When Barb Klein was a Hillsboro High School senior in 1972, she could have embarked on a career in journalism.
“I worked at the Hillsboro Star-Journal when I was in high school,” she said. “I went over for an hour or two a day instead of going to class. I typed on their great big computer. I typed in and proofread parts of the paper.”
However, when she graduated in 1973, teeth, not ink, were in her future. She trained as a dental assistant and went to work for a Wichita orthodontist.
She wasn’t looking for another job, but one found her at a Marion bar when she came home one weekend in 1976.
“We were all in The Lounge, and Dave Crofoot’s first wife, Cindy, was complaining she was going to have to go back to work because somebody quit,” Klein said.
Crofoot’s parents, John and Marian Crofoot of Cedar Point, had a young promotional products company called Western Associates.
“Someone asked me, ‘Do you take shorthand?’” Klein said. “I said, ‘Yes I do,’ and they said, ‘Do you want to interview for a job?’”
After interviewing with John and Marian the next day, Klein took a job as John’s secretary and also working with his son, Jim.
She’s been with Western Associates ever since.
She and Jim literally saw eye-to-eye, working together at a double desk, something they would do for about 20 years.
John Crofoot was in the Kansas Senate for 10 years, and often Klein would take dictation for letters when he was home on weekends.
However, Klein wasn’t finished with life-changing bar excursions. She was on one in 1980 when she met her husband Ralph.
“I was with some friends in Peabody at the Coneburg and they introduced me to him,” she said. “We were married within three months.”
The pace of technological change has been job-changing.
“Back then, when you did an order it was a six or seven piece form, and if you made a mistake you rolled it out of your typewriter, you whited it out, and then you started over,” Klein said. “Now you sit down at your computer and if you make a mistake you back up, fix it, and move on. We did everything by mail by then, then we went to faxes, now we hardly fax anything. Everything is email.”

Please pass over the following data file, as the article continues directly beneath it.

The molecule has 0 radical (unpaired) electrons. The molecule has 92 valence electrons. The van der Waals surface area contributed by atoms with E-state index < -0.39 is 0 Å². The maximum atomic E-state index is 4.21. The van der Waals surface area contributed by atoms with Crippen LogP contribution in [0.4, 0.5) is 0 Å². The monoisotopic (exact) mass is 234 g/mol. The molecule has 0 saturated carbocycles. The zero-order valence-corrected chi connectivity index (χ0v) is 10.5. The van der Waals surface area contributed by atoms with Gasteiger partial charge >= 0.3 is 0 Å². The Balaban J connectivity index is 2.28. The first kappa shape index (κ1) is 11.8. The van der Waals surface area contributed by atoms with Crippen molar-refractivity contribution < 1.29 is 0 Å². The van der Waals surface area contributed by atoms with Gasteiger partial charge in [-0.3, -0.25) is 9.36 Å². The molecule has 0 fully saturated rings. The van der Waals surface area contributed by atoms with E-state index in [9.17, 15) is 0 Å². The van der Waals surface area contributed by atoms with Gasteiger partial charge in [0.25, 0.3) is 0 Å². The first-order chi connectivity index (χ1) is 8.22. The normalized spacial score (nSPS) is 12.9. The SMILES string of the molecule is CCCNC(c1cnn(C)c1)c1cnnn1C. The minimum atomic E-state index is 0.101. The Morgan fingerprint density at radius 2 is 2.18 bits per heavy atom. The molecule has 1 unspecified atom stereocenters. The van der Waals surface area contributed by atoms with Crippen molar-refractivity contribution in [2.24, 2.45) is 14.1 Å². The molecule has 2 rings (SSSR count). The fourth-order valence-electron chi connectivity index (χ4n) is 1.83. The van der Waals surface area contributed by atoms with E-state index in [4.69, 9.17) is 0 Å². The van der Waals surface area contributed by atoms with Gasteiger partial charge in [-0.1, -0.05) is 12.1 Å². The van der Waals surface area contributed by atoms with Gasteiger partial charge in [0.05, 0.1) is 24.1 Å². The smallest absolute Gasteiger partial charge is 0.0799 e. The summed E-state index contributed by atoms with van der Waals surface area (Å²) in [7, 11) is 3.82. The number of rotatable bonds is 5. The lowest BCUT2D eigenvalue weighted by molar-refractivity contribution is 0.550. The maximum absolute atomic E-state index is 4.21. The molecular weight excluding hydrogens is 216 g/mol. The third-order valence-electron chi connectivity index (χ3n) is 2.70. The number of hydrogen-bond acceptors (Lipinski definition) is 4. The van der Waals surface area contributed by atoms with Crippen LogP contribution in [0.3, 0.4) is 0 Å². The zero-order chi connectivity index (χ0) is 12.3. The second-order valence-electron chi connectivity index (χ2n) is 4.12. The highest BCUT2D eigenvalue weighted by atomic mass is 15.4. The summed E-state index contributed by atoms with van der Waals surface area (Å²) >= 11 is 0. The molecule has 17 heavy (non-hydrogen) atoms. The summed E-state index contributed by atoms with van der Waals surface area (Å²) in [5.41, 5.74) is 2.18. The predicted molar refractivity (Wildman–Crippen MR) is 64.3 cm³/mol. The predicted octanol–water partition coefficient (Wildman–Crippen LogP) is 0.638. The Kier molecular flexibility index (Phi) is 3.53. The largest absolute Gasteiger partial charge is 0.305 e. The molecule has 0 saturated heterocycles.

As a customer service representative, Klein works with sales staff, vendors, and customers to keep things running smoothly. She’s responsible for five sales reps in Kansas, Florida, and Virginia.
However, she’s still a “Jill of all trades” when it comes to handling things around the Marion office.
“You just step up and do everything,” Klein said. “You call the grocery store and tell them we’re out of toilet paper; then you talk to a president of some company and tell them this isn’t going to work. I’ve always kind of been the one that when the photocopy machine quits, they yell, ‘Barb, come fix it.’ Machines hate me, but I’m good with photocopy machines.”
Working with the Crofoot family in a business with a family-like atmosphere has been gratifying, Klein said. Since Dave and Jim took over the company in 1987 when John and Marian retired, she’s learned to read their tendencies.
“I probably know them well enough that if someobody asks if we’re going to do this or that, I can tell you,” she said.
Klein wouldn’t bite when asked whether Dave or Jim was her favorite.
“Some days one, some days the other,” she said. “It depends on who’s being nicer.”
Klein has given some thought as to what she’d like to do after she retires. She knits and quilts, and has knitted Afghans as Christmas presents for everyone in her family. While she has traveled some for work, she would like to see other places.
When it comes to visiting grandchildren, her marriage to Ralph came with two stepchildren and a unique travel partner.
“He has two children he shares with Karen Regnier; she’s our ex-wife,” Klein said. “We’ve drive to Omaha together, we’ve gone to Texas together. We have grandkids in Texas and in Larned.”
She hasn’t set a retirement date yet, but of one thing she’s certain.
“I probably won’t be here another 40 years,” she said.